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The Journal Gazette

  • Photos by Chad Ryan | The Journal Gazette Caroline, 3, Olivia, 8, and Sydney Bessesen, 6, cheer for their mother, Mary, as she crosses the finish line at Parkview Field.

  • Fort4Fitness half marathon participants run south on Calhoun Street.

  • Medals await marathon finishers

  • Bomberger

  • Chad Ryan | The Journal Gazette The Fort4Fitness Fall Festival finish line and medal presentations take up the infield at ParkviewField on Saturday. (with video)

  • Chad Ryan | The Journal Gazette Kasi Maple runs along the warning track at Parkview Field as she heads toward teh finish of the half marathon during the Fort4Fitness Fall Festival on Saturday. (with video)

Friday, October 07, 2016 10:02 pm

A city in motion improves its health - and so much more

Jon A. Bomberger

As the runners and walkers crossed the finish line at home plate at Parkview Field during Fort4Fitness races last weekend, I thought about how much has changed in our community since the first Fort4Fitness Fall Festival was planned nearly 10 years ago.

Then, Fort Wayne had taken a series of body blows to its reputation and prestige in national magazines and newspapers. We were called out for having a population with high rates of heart disease, obesity and diabetes, as well as being the least physically fit. Perhaps worse, Fort Wayne was seen as a place with nothing fun to do. The negative publicity softened our spirit and wounded our resolve. Since then, Fort Wayne has taken hold of its own community fitness and strength. Now, Fort Wayne can point with pride to the progress it has made and to the promise of a healthier and stronger future.

Fort Wayne now has a 5K and a 10K race nearly every weekend, about 100 miles of greenways and trails, a thriving regional YMCA, a growing Fort Wayne Runners Club and an active Three Rivers Velosport Club. Fort Wayne is now known for its extensive array of physical activities and an active culture. The Fort4Fitness Fall Festival running race, the Fort4Fitness Spring Cycle bicycle tour, along with the bicycle-centric Kickstart Festival in May, and now too many other health and fitness events to name throughout the year, demonstrate just how far our community has come.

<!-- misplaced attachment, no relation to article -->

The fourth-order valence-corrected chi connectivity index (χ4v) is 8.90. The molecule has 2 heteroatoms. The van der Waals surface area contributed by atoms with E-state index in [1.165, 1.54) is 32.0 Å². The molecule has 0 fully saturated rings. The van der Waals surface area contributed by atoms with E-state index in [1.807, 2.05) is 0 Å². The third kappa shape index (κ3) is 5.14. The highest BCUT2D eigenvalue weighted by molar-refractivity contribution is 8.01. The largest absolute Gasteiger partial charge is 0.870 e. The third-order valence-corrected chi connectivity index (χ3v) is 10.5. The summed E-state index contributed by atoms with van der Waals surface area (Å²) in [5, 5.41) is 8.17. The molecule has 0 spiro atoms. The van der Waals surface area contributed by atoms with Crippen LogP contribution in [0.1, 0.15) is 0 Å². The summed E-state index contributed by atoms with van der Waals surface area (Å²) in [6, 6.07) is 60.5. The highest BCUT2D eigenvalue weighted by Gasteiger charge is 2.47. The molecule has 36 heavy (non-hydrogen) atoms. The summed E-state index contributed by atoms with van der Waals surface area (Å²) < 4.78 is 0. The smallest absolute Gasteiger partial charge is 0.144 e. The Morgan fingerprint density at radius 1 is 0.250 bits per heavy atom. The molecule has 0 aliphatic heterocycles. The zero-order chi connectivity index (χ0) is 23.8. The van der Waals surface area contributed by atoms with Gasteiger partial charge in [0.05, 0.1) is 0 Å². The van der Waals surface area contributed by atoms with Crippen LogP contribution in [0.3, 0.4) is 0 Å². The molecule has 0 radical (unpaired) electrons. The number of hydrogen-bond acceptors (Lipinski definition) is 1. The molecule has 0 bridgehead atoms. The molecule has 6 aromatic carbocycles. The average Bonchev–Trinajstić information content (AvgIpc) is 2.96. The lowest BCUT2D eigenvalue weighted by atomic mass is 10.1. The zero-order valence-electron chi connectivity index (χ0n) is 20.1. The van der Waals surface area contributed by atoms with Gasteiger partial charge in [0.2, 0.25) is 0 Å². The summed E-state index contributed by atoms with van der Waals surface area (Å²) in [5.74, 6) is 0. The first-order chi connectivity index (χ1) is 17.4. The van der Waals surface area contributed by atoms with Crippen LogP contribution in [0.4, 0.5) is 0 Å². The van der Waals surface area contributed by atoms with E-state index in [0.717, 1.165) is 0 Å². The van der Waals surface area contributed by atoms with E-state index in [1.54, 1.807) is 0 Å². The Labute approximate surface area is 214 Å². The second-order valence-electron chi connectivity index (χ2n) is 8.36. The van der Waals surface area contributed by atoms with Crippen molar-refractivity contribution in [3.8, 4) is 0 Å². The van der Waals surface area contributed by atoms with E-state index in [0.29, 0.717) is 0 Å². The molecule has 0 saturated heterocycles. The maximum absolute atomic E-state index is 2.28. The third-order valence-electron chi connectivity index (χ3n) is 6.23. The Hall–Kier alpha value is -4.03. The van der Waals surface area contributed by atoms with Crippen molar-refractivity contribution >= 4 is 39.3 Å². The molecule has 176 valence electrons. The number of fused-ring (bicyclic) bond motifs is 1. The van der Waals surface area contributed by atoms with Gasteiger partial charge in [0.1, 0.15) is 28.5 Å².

Fort Wayne is served by a growing cadre of locally owned retailers featuring athletic shoes, running and workout gear, exercise equipment, and bicycles of all sizes, shapes and types. Fort Wayne is home to growing numbers of amateur and professional swimmers, runners, cyclists and triathletes. Fort Wayne is also home to para-athletes training at the Plassman Athletic Center at Turnstone. Teams and individuals who trained here won gold, silver and bronze medals at the Paralympics in Rio de Janeiro.

All this activity is changing how and what people think of Fort Wayne. Fort Wayne is now a place where people force change and not a place where change is forced upon them – a place known for its action, not inaction.

There is much more work to do, and everyone can get involved. Health and fitness is something that each and every citizen can improve on their own. There are no politicians, lobbyists or bureaucrats standing in the way. There are steps to take, habits to change, dreams to fulfill. Certainly our community can again be the "City That Saved Itself" with the momentum that has been created these past 10 years.

Focusing on the finish line again, I see determination, discipline and quiet strength transformed with a last step at home plate to triumph, exhilaration and joy. This is a simple formula that can be used on a community-wide basis, bringing Fort Wayne and Allen County the same result. We can continue on this path to greater health, greater fitness, greater wellness and greater strength. A greater community will result.